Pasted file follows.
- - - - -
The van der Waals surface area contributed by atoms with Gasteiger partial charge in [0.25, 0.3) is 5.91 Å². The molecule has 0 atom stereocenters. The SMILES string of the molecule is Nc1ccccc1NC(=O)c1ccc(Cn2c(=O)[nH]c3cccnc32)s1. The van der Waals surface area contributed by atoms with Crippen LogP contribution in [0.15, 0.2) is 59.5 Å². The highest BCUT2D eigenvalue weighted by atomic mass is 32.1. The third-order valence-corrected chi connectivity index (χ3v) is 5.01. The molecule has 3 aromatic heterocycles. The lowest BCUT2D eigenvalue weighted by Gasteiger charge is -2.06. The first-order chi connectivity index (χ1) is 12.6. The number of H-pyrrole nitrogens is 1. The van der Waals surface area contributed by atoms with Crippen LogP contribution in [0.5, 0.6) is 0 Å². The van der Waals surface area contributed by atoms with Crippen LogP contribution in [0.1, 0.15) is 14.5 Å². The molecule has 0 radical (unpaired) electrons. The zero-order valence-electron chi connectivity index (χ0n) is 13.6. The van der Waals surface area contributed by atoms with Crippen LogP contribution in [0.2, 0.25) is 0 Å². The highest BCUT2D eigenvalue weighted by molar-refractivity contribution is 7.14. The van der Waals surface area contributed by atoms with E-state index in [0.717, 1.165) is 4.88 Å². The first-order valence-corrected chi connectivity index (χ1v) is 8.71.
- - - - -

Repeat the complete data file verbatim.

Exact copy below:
The van der Waals surface area contributed by atoms with Gasteiger partial charge in [0.25, 0.3) is 5.91 Å². The molecule has 0 atom stereocenters. The SMILES string of the molecule is Nc1ccccc1NC(=O)c1ccc(Cn2c(=O)[nH]c3cccnc32)s1. The van der Waals surface area contributed by atoms with Crippen LogP contribution in [0.15, 0.2) is 59.5 Å². The highest BCUT2D eigenvalue weighted by atomic mass is 32.1. The third-order valence-corrected chi connectivity index (χ3v) is 5.01. The molecule has 3 aromatic heterocycles. The lowest BCUT2D eigenvalue weighted by Gasteiger charge is -2.06. The first-order chi connectivity index (χ1) is 12.6. The number of H-pyrrole nitrogens is 1. The van der Waals surface area contributed by atoms with Crippen LogP contribution in [0.5, 0.6) is 0 Å². The van der Waals surface area contributed by atoms with Crippen LogP contribution in [0.1, 0.15) is 14.5 Å². The molecule has 0 radical (unpaired) electrons. The zero-order valence-electron chi connectivity index (χ0n) is 13.6. The van der Waals surface area contributed by atoms with Crippen LogP contribution in [0.2, 0.25) is 0 Å². The highest BCUT2D eigenvalue weighted by molar-refractivity contribution is 7.14. The van der Waals surface area contributed by atoms with E-state index in [0.717, 1.165) is 4.88 Å². The first-order valence-corrected chi connectivity index (χ1v) is 8.71.